• Respect the patient's privacy: if the patient is uncomfortable with nudity, they can keep their underwear on during bathing and wash their private areas themselves. Sometimes, refusal might stem from a preference for a caregiver of the same gender, which should be accommodated when possible
  • If the person refuses to bathe altogether: You can skip full bathing and wash them with a sponge or cloth in a bowl of water or with baby wipes in a different room, such as the living room or bedroom. It is advisable to consult with experienced healthcare professionals, such as a nurse or occupational therapist

Remember to take safety precautions: use a bath seat in the shower, handrails, or other devices to prevent slips. Further reading on home-environment safety.

People with Alzheimer’s disease and dementia tend to withdraw from reality and prefer to communicate with characters from their past. They usually do so to protect themselves from their difficulties with reality perception in the present.

In spite of the difficulty of coping, it is recommended not to prove them wrong, correct them, or, for instance, tell them that a certain person is no longer alive. Instead, it is recommended to relate to their connection with those past figures, calm them, reminisce about mutual positive experiences, and then gently change the subject to distract them.

It is best to avoid arguing with or correcting people with dementia about their time perception. If their time perception does not cause them any physical or practical problems, it is best to simply go along with it. For instance, if a person with dementia believes that every day is Saturday and wants to light candles, it is best to simply go along with it. There is no harm in doing so.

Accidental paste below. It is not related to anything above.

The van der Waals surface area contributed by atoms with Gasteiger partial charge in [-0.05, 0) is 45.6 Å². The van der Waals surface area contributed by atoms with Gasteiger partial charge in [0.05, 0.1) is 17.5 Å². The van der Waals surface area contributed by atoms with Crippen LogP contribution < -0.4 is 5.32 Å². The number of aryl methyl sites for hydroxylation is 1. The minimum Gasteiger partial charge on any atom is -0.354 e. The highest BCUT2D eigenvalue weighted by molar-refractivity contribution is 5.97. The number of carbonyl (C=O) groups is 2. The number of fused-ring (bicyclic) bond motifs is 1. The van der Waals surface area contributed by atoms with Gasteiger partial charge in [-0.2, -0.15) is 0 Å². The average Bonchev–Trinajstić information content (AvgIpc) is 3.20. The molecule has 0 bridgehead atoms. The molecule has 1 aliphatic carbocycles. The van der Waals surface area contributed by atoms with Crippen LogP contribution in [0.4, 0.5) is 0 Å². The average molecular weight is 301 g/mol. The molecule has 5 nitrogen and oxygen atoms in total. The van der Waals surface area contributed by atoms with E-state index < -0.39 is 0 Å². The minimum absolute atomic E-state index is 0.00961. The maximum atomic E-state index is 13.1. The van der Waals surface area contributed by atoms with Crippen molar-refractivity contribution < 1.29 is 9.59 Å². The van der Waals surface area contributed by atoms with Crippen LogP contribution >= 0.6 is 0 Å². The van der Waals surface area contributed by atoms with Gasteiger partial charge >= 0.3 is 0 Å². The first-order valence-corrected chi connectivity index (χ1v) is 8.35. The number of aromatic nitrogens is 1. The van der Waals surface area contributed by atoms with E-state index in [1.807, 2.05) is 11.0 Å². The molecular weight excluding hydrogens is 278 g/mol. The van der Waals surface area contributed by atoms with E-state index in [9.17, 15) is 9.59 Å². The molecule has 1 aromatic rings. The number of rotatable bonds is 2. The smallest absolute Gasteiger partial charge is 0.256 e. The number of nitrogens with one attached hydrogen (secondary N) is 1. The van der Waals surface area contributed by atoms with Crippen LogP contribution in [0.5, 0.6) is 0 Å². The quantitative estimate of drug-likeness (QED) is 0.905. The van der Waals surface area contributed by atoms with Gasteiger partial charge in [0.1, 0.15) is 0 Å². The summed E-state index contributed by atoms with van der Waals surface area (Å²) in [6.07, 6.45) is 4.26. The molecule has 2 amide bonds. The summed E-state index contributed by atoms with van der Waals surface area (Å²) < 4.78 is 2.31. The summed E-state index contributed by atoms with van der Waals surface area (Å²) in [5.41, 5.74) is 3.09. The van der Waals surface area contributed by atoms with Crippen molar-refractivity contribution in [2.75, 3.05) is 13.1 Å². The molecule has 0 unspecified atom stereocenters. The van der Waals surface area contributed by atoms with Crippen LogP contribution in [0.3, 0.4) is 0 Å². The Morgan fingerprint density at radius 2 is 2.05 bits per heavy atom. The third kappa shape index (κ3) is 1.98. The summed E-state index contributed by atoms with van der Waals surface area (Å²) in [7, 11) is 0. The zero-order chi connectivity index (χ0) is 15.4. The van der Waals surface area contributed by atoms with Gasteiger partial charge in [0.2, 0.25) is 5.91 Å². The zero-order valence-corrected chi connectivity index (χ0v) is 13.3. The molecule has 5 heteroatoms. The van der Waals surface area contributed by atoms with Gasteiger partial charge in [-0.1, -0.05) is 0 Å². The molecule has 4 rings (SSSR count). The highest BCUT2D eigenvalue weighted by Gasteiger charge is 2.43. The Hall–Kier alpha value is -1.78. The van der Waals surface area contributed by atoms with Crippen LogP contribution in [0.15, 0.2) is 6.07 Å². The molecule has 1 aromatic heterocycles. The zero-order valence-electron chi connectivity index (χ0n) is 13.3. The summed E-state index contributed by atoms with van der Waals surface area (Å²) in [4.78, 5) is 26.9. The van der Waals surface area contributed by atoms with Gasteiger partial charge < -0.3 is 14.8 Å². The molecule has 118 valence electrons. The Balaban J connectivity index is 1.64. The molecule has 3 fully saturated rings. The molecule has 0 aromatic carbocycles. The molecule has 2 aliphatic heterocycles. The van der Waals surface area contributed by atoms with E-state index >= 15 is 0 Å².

Managing finances is one of the first cognitive abilities to decline in people with dementia. Dementia patients may, for example, withdraw large amounts of money without any reason. At an early stage, it is essential to appoint a close person who will make decisions in financial affairs, medical issues, and other matters in the future after there is a decline in the patient’s cognitive condition.

Recommendations for managing the finances of a family member with dementia
  • Transfer the financial management to another close family member
  • Talk with the bank manager and ask them to pay attention to unusual account activities
  • It is imperative to appoint a guardian for the patient’s assets, to give legal effect to the management of finances
  • It is advisable to consult healthcare professionals regarding economic issues, such as a doctor, a social worker, or a lawyer
  • You can get legal advice for the elderly, which is granted by the Yad Riva Organization
  • It is essential to remember that along with the practical issues, our patients are at the center, and we want to help them maintain their independence and sense of control. One way to do this is to give them some money to manage. and we want to help them maintain their independence and sense of control. One way to do this is to give them some money to manage.

Losing one's driver's license can be a major blow to a person's independence, routine, and self-esteem. However, dementia can impair a person's ability to orient themselves and make sound judgments. As such, driving while having dementia can pose a danger to the person and others.

It is advisable to consult with your family doctor on this issue.

It is important to note that according to the law, your family doctor is obliged to report patients whose driving may be dangerous to the Medical Institute for Road Safety (Marvad) in the Ministry of Health. In such cases, even if the patients refuse to stop driving, they may be required to pass a driving ability test. If they fail the test, their license may be revoked. Then, they may be eligible for driving rehabilitation or support in finding alternative transportation options.